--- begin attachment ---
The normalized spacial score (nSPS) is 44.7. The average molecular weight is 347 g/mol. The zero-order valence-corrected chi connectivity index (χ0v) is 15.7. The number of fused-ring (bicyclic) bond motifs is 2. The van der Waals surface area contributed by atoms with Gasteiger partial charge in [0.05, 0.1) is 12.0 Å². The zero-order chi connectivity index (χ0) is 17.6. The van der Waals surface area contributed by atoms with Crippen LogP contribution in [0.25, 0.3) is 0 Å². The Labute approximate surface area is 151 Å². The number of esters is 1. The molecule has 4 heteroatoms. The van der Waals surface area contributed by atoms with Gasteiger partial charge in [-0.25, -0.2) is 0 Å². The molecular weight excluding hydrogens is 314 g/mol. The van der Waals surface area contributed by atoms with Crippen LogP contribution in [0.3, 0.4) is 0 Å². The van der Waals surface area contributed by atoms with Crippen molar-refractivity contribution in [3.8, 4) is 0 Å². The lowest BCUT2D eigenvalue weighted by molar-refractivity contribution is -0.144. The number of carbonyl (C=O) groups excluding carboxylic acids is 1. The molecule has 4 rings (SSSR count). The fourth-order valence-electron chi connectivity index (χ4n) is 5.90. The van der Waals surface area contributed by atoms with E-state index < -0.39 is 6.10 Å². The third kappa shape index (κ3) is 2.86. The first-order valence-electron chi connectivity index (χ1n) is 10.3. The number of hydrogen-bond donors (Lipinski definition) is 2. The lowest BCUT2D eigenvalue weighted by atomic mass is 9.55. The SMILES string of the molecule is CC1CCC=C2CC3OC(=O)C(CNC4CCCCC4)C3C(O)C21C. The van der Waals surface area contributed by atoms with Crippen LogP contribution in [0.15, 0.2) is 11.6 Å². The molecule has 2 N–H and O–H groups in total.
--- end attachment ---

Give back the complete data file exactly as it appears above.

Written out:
The normalized spacial score (nSPS) is 44.7. The average molecular weight is 347 g/mol. The zero-order valence-corrected chi connectivity index (χ0v) is 15.7. The number of fused-ring (bicyclic) bond motifs is 2. The van der Waals surface area contributed by atoms with Gasteiger partial charge in [0.05, 0.1) is 12.0 Å². The zero-order chi connectivity index (χ0) is 17.6. The van der Waals surface area contributed by atoms with Crippen LogP contribution in [0.25, 0.3) is 0 Å². The Labute approximate surface area is 151 Å². The number of esters is 1. The molecule has 4 heteroatoms. The van der Waals surface area contributed by atoms with Gasteiger partial charge in [-0.25, -0.2) is 0 Å². The molecular weight excluding hydrogens is 314 g/mol. The van der Waals surface area contributed by atoms with Crippen LogP contribution in [0.3, 0.4) is 0 Å². The van der Waals surface area contributed by atoms with Crippen molar-refractivity contribution in [3.8, 4) is 0 Å². The lowest BCUT2D eigenvalue weighted by molar-refractivity contribution is -0.144. The number of carbonyl (C=O) groups excluding carboxylic acids is 1. The molecule has 4 rings (SSSR count). The fourth-order valence-electron chi connectivity index (χ4n) is 5.90. The van der Waals surface area contributed by atoms with E-state index < -0.39 is 6.10 Å². The third kappa shape index (κ3) is 2.86. The first-order valence-electron chi connectivity index (χ1n) is 10.3. The number of hydrogen-bond donors (Lipinski definition) is 2. The lowest BCUT2D eigenvalue weighted by atomic mass is 9.55. The SMILES string of the molecule is CC1CCC=C2CC3OC(=O)C(CNC4CCCCC4)C3C(O)C21C. The van der Waals surface area contributed by atoms with Crippen LogP contribution in [0.15, 0.2) is 11.6 Å². The molecule has 2 N–H and O–H groups in total.